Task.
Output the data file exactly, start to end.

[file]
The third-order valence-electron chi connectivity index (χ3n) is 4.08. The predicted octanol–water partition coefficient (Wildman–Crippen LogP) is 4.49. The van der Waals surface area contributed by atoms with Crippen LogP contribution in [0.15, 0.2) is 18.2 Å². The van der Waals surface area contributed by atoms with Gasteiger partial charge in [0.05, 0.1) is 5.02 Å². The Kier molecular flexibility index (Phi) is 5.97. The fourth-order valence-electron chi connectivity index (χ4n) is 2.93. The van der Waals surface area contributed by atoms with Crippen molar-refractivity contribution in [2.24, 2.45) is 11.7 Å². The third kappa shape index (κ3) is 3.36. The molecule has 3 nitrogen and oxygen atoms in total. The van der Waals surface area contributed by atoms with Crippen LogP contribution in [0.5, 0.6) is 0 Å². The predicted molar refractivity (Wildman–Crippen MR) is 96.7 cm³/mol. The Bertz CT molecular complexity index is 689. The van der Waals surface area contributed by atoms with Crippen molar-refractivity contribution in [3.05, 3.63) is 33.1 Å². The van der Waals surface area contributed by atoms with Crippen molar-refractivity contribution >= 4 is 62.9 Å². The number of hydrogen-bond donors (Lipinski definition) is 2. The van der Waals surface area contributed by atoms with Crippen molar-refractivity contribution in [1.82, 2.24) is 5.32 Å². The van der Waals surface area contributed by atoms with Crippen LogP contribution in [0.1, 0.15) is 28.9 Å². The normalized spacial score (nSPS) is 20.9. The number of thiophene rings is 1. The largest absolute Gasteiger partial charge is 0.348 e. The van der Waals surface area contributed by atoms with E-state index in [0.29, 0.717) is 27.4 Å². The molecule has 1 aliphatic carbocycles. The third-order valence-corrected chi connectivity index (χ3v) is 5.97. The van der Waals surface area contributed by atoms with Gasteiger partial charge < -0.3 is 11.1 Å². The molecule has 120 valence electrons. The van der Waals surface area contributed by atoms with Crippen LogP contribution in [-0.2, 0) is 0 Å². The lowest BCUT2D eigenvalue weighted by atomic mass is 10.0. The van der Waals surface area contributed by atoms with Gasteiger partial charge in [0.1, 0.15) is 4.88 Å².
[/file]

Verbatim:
The third-order valence-electron chi connectivity index (χ3n) is 4.08. The predicted octanol–water partition coefficient (Wildman–Crippen LogP) is 4.49. The van der Waals surface area contributed by atoms with Crippen LogP contribution in [0.15, 0.2) is 18.2 Å². The van der Waals surface area contributed by atoms with Gasteiger partial charge in [0.05, 0.1) is 5.02 Å². The Kier molecular flexibility index (Phi) is 5.97. The fourth-order valence-electron chi connectivity index (χ4n) is 2.93. The van der Waals surface area contributed by atoms with Crippen molar-refractivity contribution in [2.24, 2.45) is 11.7 Å². The third kappa shape index (κ3) is 3.36. The molecule has 3 nitrogen and oxygen atoms in total. The van der Waals surface area contributed by atoms with Crippen LogP contribution in [0.5, 0.6) is 0 Å². The predicted molar refractivity (Wildman–Crippen MR) is 96.7 cm³/mol. The Bertz CT molecular complexity index is 689. The van der Waals surface area contributed by atoms with Crippen molar-refractivity contribution in [3.05, 3.63) is 33.1 Å². The van der Waals surface area contributed by atoms with Crippen molar-refractivity contribution >= 4 is 62.9 Å². The number of hydrogen-bond donors (Lipinski definition) is 2. The van der Waals surface area contributed by atoms with Crippen molar-refractivity contribution in [1.82, 2.24) is 5.32 Å². The van der Waals surface area contributed by atoms with Crippen LogP contribution in [0.1, 0.15) is 28.9 Å². The normalized spacial score (nSPS) is 20.9. The number of thiophene rings is 1. The largest absolute Gasteiger partial charge is 0.348 e. The van der Waals surface area contributed by atoms with E-state index in [0.29, 0.717) is 27.4 Å². The molecule has 1 aliphatic carbocycles. The third-order valence-corrected chi connectivity index (χ3v) is 5.97. The van der Waals surface area contributed by atoms with Gasteiger partial charge < -0.3 is 11.1 Å². The molecule has 120 valence electrons. The van der Waals surface area contributed by atoms with Crippen LogP contribution in [-0.2, 0) is 0 Å². The lowest BCUT2D eigenvalue weighted by atomic mass is 10.0. The van der Waals surface area contributed by atoms with Gasteiger partial charge in [0.1, 0.15) is 4.88 Å².